Mother sues Maumee Valley Country Day School claiming negligent supervision


Two months after she was sued for allegedly defaming the varsity basketball coaching staff at Maumee Valley Country Day School, a Toledo woman is suing the school her children once attended.

Dana Zeller filed suit Tuesday in Lucas County Common Pleas Court against Maumee Valley alleging that the school's negligent supervision led to her then 10-year-old son suffering a traumatic brain injury after a basketball game in February, 2016.

The complaint, which has been assigned to Judge Gary Cook, seeks damages in excess of $25,000.

“This is a nice lady who is trying to raise, on her own, four kids,” said Toledo attorney Chuck Boyk, who filed the lawsuit. “She works. She was the Volunteer of the Year [at MVCDS], and something bad happens to her kid due to the negligence of Maumee Valley while she's busy supporting Maumee Valley selling 50/50 raffle tickets. Her kid gets a traumatic brain injury, and basically since that time they've treated her family really bad.”

According to the complaint, Ms. Zeller's then fifth-grade son played an exhibition-style basketball game at halftime of the high school game on Feb. 19, 2016. Afterward, the fourth and fifth-grade basketball players were given pizza and refreshments in the school's auxiliary gym.

It was there that her son was struck in the head and knocked down by a basketball that had been thrown by another boy. The other boy — who the suit alleges had been “recruited” to play basketball at the school despite his history of behavioral and disciplinary issues — then “forcefully and repeatedly hit him with footballs.”

He also allegedly struck him with a medicine ball before other students intervened and helped Ms. Zeller's son out of the gym. She took him to Toledo Hospital, where he was diagnosed with a traumatic brain injury.

The complaint alleges that school officials acknowledged that the pizza party should have been supervised by adults, but otherwise “have taken no meaningful steps to support Ms. Zeller or [her son].”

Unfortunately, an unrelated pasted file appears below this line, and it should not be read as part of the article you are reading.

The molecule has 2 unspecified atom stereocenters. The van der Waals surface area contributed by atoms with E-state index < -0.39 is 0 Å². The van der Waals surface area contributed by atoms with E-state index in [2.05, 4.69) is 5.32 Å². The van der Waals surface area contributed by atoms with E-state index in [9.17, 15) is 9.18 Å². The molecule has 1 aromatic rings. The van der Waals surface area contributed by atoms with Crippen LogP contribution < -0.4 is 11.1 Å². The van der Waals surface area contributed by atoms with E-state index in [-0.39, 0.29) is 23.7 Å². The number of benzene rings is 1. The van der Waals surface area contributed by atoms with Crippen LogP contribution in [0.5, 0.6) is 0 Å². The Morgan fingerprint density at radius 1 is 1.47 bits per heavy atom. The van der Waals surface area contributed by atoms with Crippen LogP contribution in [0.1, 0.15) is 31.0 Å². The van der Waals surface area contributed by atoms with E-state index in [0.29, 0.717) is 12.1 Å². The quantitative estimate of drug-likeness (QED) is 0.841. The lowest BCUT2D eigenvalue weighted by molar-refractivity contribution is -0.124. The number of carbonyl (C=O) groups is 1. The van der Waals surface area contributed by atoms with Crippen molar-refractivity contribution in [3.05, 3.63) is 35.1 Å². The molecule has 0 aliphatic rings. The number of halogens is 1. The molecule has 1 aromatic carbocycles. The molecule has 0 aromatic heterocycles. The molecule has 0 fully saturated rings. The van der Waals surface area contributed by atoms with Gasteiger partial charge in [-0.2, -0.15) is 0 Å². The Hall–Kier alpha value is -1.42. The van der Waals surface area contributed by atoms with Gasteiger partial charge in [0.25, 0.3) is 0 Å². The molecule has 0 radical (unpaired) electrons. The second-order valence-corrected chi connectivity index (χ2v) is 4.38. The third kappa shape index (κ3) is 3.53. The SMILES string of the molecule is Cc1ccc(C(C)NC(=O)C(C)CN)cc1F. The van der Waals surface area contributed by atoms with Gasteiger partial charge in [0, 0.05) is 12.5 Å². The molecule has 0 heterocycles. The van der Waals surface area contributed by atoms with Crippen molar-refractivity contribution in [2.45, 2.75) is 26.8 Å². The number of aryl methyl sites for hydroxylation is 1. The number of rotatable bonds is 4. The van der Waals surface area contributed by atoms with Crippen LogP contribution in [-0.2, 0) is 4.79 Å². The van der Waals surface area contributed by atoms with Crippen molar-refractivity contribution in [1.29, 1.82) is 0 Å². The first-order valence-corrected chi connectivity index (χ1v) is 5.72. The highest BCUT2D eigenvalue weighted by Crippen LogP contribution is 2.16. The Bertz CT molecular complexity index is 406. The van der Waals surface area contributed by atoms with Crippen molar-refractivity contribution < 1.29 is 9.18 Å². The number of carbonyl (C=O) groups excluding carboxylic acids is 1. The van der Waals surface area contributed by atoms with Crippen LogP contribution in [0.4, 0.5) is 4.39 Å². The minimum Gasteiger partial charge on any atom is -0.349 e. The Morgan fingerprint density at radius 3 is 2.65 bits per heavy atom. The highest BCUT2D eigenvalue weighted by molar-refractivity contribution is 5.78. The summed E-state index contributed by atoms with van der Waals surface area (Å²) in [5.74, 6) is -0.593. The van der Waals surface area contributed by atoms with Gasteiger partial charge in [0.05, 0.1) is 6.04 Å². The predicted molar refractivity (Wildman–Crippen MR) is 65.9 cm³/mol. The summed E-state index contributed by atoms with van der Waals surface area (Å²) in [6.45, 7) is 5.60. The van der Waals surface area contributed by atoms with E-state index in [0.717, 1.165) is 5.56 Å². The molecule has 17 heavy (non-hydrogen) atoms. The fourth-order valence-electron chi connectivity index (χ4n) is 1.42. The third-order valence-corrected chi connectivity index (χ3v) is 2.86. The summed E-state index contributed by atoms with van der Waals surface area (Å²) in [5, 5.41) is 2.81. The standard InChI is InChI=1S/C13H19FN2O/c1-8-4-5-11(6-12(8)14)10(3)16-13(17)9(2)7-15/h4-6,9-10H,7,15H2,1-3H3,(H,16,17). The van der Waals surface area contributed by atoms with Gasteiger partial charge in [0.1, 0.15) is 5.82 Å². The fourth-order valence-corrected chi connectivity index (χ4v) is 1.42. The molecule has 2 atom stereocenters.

Mr. Boyk said Ms. Zeller's three youngest children continued to attend Maumee Valley this school year but were not offered re-enrollment agreements for next fall. She withdrew the children from the school last week, he said.

Gary Boehm, Maumee Valley's head of school, did not return phone calls seeking comment.

Ms. Zeller said in a telephone interview that she chose Maumee Valley for her children because of its high academic standards, personal attention to students, and emphasis on respect for everyone. She became an active volunteer, was president of the athletic boosters for two years, and was named Volunteer of the Year in May, 2015.

“I was very happy with the school up until the way they handled this whole situation,” she said.

She said the student who assaulted her son and another student was made to stay inside for recess but suffered no other punishment for his conduct. Her son spent four days in the hospital and did not return to school until two weeks before the school year ended.

She said he has lasting effects from the brain injury, including short-term memory loss and difficulty focusing. He cannot take part in contact sports because he's at risk for re-injury.

“Pushing me out was very, very hurtful,” Ms. Zeller said. “I had devoted so much of my time and energy to them, and this was something that was not in my control.”

Mr. Boyk said Ms. Zeller has suffered retribution for speaking out.

“It's retaliation for probably everything, but part of it is you don't speak out against the establishment,” Mr. Boyk said.

On Jan. 8, Maumee Valley's head basketball coach Robert Conover and assistant coaches Stanley Hill, Stephen Coleman, and Dontaviyon Fleming filed a defamation lawsuit against Ms. Zeller and three other Maumee Valley parents — Lincoln Kynard, Robert Woodley, and Abraham Abouhamed.

The suit claims the parents sent emails and spoke out at meetings attacking the coaches, wrongly accusing them of criminal convictions, stating that coaches lacked proper certifications, and otherwise attacking their integrity.

In a response to the suit filed last month by Ms. Zeller's attorney, Raymond Pittman III, she denied the allegations and asked the court to dismiss the complaint as frivolous.

Ms. Zeller “has not engaged upon any 'attacks' upon Plaintiffs,” the response states. “Instead, [she] has raised legitimate and truthful concerns about Plaintiffs with the MVCDS Administration.”

Contact Jennifer Feehan at: or 419-213-2134.